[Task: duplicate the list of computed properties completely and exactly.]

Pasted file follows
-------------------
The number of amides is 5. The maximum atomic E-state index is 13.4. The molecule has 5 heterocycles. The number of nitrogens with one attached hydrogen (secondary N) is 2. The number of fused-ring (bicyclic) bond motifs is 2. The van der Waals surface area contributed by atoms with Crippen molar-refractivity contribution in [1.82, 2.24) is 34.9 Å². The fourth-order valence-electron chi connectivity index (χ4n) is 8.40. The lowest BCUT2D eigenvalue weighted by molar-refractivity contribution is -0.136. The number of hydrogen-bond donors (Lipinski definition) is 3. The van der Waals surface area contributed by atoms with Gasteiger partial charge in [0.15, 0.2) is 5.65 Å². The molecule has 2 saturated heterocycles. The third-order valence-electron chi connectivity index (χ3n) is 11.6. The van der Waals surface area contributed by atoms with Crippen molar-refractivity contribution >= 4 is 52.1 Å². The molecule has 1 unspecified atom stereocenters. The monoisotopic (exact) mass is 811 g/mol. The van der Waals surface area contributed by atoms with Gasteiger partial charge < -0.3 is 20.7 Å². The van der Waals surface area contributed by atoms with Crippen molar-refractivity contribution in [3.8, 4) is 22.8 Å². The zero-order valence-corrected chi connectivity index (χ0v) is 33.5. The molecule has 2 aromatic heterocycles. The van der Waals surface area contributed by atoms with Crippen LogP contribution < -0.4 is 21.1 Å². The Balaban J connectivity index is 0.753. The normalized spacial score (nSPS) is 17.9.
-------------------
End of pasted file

The number of amides is 5. The maximum atomic E-state index is 13.4. The molecule has 5 heterocycles. The number of nitrogens with one attached hydrogen (secondary N) is 2. The number of fused-ring (bicyclic) bond motifs is 2. The van der Waals surface area contributed by atoms with Crippen molar-refractivity contribution in [1.82, 2.24) is 34.9 Å². The fourth-order valence-electron chi connectivity index (χ4n) is 8.40. The lowest BCUT2D eigenvalue weighted by molar-refractivity contribution is -0.136. The number of hydrogen-bond donors (Lipinski definition) is 3. The van der Waals surface area contributed by atoms with Gasteiger partial charge in [0.15, 0.2) is 5.65 Å². The molecule has 2 saturated heterocycles. The third-order valence-electron chi connectivity index (χ3n) is 11.6. The van der Waals surface area contributed by atoms with Crippen molar-refractivity contribution >= 4 is 52.1 Å². The molecule has 1 unspecified atom stereocenters. The monoisotopic (exact) mass is 811 g/mol. The van der Waals surface area contributed by atoms with Gasteiger partial charge < -0.3 is 20.7 Å². The van der Waals surface area contributed by atoms with Crippen molar-refractivity contribution in [3.8, 4) is 22.8 Å². The zero-order valence-corrected chi connectivity index (χ0v) is 33.5. The molecule has 2 aromatic heterocycles. The van der Waals surface area contributed by atoms with Crippen LogP contribution < -0.4 is 21.1 Å². The Balaban J connectivity index is 0.753. The normalized spacial score (nSPS) is 17.9.